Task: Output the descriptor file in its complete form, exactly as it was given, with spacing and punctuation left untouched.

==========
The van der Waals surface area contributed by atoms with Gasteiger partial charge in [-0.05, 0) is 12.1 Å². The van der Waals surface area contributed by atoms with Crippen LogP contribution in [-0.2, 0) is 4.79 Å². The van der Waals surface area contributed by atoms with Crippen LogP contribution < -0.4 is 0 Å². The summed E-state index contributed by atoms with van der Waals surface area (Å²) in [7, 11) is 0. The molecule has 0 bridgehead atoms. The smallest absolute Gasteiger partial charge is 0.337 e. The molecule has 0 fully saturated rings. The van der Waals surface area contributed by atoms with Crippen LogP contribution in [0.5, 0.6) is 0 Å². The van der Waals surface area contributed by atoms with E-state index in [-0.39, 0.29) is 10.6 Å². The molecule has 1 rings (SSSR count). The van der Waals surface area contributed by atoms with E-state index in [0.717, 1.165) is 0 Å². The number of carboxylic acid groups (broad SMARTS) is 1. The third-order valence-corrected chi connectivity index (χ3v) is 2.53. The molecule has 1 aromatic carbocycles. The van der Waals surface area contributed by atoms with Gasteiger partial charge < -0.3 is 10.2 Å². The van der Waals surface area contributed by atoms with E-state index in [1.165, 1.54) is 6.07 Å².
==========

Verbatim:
The van der Waals surface area contributed by atoms with Gasteiger partial charge in [-0.05, 0) is 12.1 Å². The van der Waals surface area contributed by atoms with Crippen LogP contribution in [-0.2, 0) is 4.79 Å². The van der Waals surface area contributed by atoms with Crippen LogP contribution < -0.4 is 0 Å². The summed E-state index contributed by atoms with van der Waals surface area (Å²) in [7, 11) is 0. The molecule has 0 bridgehead atoms. The smallest absolute Gasteiger partial charge is 0.337 e. The molecule has 0 fully saturated rings. The van der Waals surface area contributed by atoms with Crippen LogP contribution in [0.5, 0.6) is 0 Å². The van der Waals surface area contributed by atoms with E-state index in [-0.39, 0.29) is 10.6 Å². The molecule has 1 rings (SSSR count). The van der Waals surface area contributed by atoms with E-state index in [0.717, 1.165) is 0 Å². The number of carboxylic acid groups (broad SMARTS) is 1. The third-order valence-corrected chi connectivity index (χ3v) is 2.53. The molecule has 1 aromatic carbocycles. The van der Waals surface area contributed by atoms with Gasteiger partial charge < -0.3 is 10.2 Å². The van der Waals surface area contributed by atoms with E-state index in [1.165, 1.54) is 6.07 Å².